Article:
Coastal Engineering’s intern worked out in the field with the company’s land and water survey crews monitoring erosion trends, shoreline changes, tidal shoals and analyzing the results using the company’s proprietary computer programs.

“Because so much of our work is in the water, one of our first interview questions is asking a potential intern if he or she is comfortable in the water and on a boat,” said Michael Poff, vice president of engineering. “We also look for maturity level, and because of the academy, it’s already there. Good communications skills and being able to think and solve problems are also important.”

Coastal Engineering was able to retain its intern longer than the 120 hours to cover employee vacations.

“Companies realize our students are not the typical high-school students,” Stahlman said. “They’re prepared to work and want to do it to improve their qualifications.”

Three interns from the IT Academy worked for the school district in digital design and video production, and a non-themed program allowed aviation students at Lely High School to work on planes, work in the control tower and clock flying time toward a private pilot license at Naples Airport.

Danielle and Michael Poff, who are married, said both of their companies have a history of hiring high-school and college interns, and have involvement in education. Thomas Riley of the Artisans Guild helped establish the woodworking program at Palmetto Ridge High School in Naples. Coastal Engineering also offers an externship for teachers; the Education Foundation of Collier County pays half of the salary for participants.

“The school district’s internship program is fantastic,” Michael Poff said. “We need more companies offering internships and business leaders in Collier to step up. There are hundreds of students who would benefit from an internship.”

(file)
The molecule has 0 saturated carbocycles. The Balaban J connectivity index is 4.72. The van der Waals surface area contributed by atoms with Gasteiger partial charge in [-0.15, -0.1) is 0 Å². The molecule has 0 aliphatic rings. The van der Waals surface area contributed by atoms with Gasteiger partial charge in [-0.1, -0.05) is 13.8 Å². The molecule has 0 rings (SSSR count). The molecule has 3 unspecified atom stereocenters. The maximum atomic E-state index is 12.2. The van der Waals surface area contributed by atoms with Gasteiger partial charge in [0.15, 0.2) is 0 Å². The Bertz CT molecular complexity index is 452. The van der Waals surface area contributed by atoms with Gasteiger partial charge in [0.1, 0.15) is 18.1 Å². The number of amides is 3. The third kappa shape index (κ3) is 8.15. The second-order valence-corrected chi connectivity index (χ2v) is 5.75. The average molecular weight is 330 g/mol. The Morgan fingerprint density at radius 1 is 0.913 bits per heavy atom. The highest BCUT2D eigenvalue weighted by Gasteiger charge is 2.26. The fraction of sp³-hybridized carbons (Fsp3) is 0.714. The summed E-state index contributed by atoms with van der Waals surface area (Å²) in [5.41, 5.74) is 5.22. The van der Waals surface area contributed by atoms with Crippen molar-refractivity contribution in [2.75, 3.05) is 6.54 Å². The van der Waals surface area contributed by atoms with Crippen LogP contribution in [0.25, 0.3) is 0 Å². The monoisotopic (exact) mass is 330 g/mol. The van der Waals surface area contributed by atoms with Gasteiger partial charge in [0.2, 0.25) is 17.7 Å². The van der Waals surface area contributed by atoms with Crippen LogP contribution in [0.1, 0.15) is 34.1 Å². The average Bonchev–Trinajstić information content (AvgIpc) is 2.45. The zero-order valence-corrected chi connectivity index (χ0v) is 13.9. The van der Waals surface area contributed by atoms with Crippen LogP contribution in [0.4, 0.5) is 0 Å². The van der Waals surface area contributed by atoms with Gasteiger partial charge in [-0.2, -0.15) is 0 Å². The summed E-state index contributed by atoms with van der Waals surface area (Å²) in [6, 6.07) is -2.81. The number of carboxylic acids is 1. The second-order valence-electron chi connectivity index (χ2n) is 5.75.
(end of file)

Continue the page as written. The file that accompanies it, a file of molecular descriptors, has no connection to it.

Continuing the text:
“We enjoy having students,” said Danielle Poff. “It’s part of our philosophy of giving back to the community and helping to educate our future workforce. The academies are a great opportunity for students to take a broad range of classes and decide which field of engineering they like or if it’s something they really want to do before they commit to four to six years of college.”

Students enrolled in Collier County’s NAF academies have the opportunity to earn industry recognized certifications in Adobe and Microsoft programs, AutoCAD, Autodesk and animation. Increasing certifications is part of the FutureMakers Coalition’s goal of transforming Southwest Florida’s workforce.

“The internships provide a really good experience,” said Adam Peterson, the teacher of record who worked with the students and businesses during the summer. “They’re definitely learning different things than they do in the classroom. All of the students I interviewed were glad they took time out of their summer break to participate, and the employers enjoyed having the students.”

According the Stahlman, the remaining grant funding will provide internships during the school year for five to 10 students.

LeSage said the Collier program could become a model for other school districts in Southwest Florida and help entice students to seek employment in the region upon completion of post-secondary education.

“Giving students this experience impacts the perception and employability of our future workforce,” she addded. “It makes them more valuable as future employees.”

The Schulze Family Foundation was created in 2004 by Best Buy founder Dick Schulze, a Southwest Florida resident. It supports education, human services, health and medical research, and transformational entrepreneurship.

Formed in 2015 around existing regional collaborations, the FutureMakers Coalition has a goal to increase the number of college degrees, post-secondary certifications and high-quality credentials from 27 to 40 percent by 2025 throughout Charlotte, Collier, Glades, Hendry and Lee counties. The Coalition is committed to creating a cradle-to-career pathway to ensure success for traditional students and adult learners.

The FutureMakers Coalition is one of Lumina Foundation’s 75 national Community Partners in Attainment. Residents are encouraged to join and support this community-changing initiative. For more information, visit, call 239-274-5900 or email Tessa LeSage at [email protected].